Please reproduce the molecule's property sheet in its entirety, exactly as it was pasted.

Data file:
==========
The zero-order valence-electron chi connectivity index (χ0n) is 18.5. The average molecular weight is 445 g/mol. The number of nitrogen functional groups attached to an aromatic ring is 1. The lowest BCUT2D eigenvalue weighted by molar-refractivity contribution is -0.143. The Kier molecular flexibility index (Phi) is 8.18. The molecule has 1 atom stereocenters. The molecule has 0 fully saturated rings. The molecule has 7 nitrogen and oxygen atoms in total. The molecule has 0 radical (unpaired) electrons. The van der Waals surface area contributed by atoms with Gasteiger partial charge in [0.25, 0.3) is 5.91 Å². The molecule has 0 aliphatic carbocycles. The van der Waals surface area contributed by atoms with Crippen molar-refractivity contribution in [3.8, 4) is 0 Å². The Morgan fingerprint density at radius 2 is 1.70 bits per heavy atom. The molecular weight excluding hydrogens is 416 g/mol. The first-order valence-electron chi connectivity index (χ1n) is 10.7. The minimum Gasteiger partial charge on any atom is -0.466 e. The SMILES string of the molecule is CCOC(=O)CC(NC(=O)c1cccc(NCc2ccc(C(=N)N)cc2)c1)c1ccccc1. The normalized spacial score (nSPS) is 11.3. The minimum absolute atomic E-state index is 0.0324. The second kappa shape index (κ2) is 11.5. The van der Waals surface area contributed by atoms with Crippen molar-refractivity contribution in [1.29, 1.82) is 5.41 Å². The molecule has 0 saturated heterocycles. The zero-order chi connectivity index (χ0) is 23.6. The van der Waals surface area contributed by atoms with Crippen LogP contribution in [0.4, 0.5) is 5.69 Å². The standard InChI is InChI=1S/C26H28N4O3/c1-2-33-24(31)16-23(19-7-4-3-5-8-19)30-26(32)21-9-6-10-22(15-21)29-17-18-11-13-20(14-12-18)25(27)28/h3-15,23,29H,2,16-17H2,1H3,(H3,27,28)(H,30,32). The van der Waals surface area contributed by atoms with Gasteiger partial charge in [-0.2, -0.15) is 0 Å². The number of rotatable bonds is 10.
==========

The zero-order valence-electron chi connectivity index (χ0n) is 18.5. The average molecular weight is 445 g/mol. The number of nitrogen functional groups attached to an aromatic ring is 1. The lowest BCUT2D eigenvalue weighted by molar-refractivity contribution is -0.143. The Kier molecular flexibility index (Phi) is 8.18. The molecule has 1 atom stereocenters. The molecule has 0 fully saturated rings. The molecule has 7 nitrogen and oxygen atoms in total. The molecule has 0 radical (unpaired) electrons. The van der Waals surface area contributed by atoms with Gasteiger partial charge in [0.25, 0.3) is 5.91 Å². The molecule has 0 aliphatic carbocycles. The van der Waals surface area contributed by atoms with Crippen molar-refractivity contribution in [3.8, 4) is 0 Å². The Morgan fingerprint density at radius 2 is 1.70 bits per heavy atom. The molecular weight excluding hydrogens is 416 g/mol. The first-order valence-electron chi connectivity index (χ1n) is 10.7. The minimum Gasteiger partial charge on any atom is -0.466 e. The SMILES string of the molecule is CCOC(=O)CC(NC(=O)c1cccc(NCc2ccc(C(=N)N)cc2)c1)c1ccccc1. The normalized spacial score (nSPS) is 11.3. The minimum absolute atomic E-state index is 0.0324. The second kappa shape index (κ2) is 11.5. The van der Waals surface area contributed by atoms with Crippen molar-refractivity contribution in [1.29, 1.82) is 5.41 Å². The molecule has 0 saturated heterocycles. The zero-order chi connectivity index (χ0) is 23.6. The van der Waals surface area contributed by atoms with Crippen LogP contribution in [0.4, 0.5) is 5.69 Å². The standard InChI is InChI=1S/C26H28N4O3/c1-2-33-24(31)16-23(19-7-4-3-5-8-19)30-26(32)21-9-6-10-22(15-21)29-17-18-11-13-20(14-12-18)25(27)28/h3-15,23,29H,2,16-17H2,1H3,(H3,27,28)(H,30,32). The van der Waals surface area contributed by atoms with Gasteiger partial charge in [-0.2, -0.15) is 0 Å². The number of rotatable bonds is 10.